I'm off on a dry stone walling course in a bit, hosted up on the Mendips. Dry stones walls are an important part of the landscape design at Hookgate Cottage
, and I want to build them myself, using stone recycled from the gable end of the old cottage. We'll be using them to retain our meadow area as well as to create a modernistic undulating raised bed in the formal garden. Designer Phil Brown
is a keen dry stone waller himself, and he's quick to point out their practical, aesthetic and ecological virtues. They're not just shelter for fauna large and small, but also great basking areas for cold blooded animals like butterflies and reptiles.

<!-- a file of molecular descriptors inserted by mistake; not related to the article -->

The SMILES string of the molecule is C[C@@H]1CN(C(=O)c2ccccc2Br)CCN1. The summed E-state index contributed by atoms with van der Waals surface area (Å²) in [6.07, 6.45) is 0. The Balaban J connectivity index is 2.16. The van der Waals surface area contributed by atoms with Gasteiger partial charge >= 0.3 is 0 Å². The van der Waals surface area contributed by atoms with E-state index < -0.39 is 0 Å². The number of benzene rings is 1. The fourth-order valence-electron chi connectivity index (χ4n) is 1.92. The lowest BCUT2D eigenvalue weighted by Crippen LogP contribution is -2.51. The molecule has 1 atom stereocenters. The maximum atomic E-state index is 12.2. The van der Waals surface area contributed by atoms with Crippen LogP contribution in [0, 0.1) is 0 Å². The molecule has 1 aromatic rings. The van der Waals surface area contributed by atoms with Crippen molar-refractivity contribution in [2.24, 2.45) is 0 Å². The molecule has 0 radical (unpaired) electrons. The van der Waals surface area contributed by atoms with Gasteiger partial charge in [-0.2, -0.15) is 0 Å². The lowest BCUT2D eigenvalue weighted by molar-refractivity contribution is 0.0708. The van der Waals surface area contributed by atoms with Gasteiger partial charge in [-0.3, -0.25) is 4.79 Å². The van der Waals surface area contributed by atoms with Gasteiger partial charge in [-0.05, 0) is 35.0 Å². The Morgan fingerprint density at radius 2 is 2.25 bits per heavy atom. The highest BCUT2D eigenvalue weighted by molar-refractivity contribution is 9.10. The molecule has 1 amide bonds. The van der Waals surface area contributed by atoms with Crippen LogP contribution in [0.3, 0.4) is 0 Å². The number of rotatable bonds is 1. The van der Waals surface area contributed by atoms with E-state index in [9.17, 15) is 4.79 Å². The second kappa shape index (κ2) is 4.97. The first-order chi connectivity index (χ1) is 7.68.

I've walked past this ancient section of stone wall many times over the years, on Pentire Point on Cornwall, and if I can create anything like this I will be ecstatic.
It has a very Cornish feel, of course, whereas ours will definitely look local to our bit of Somerset, but it's southwest facing, as one side of the structure of our wavy bed will be, and I hope we can establish some of the same flora. The Birdsfoot Trefoil and Wild Thyme were particularly striking in this section, which explains why it was heaving with bumblebees and butterflies.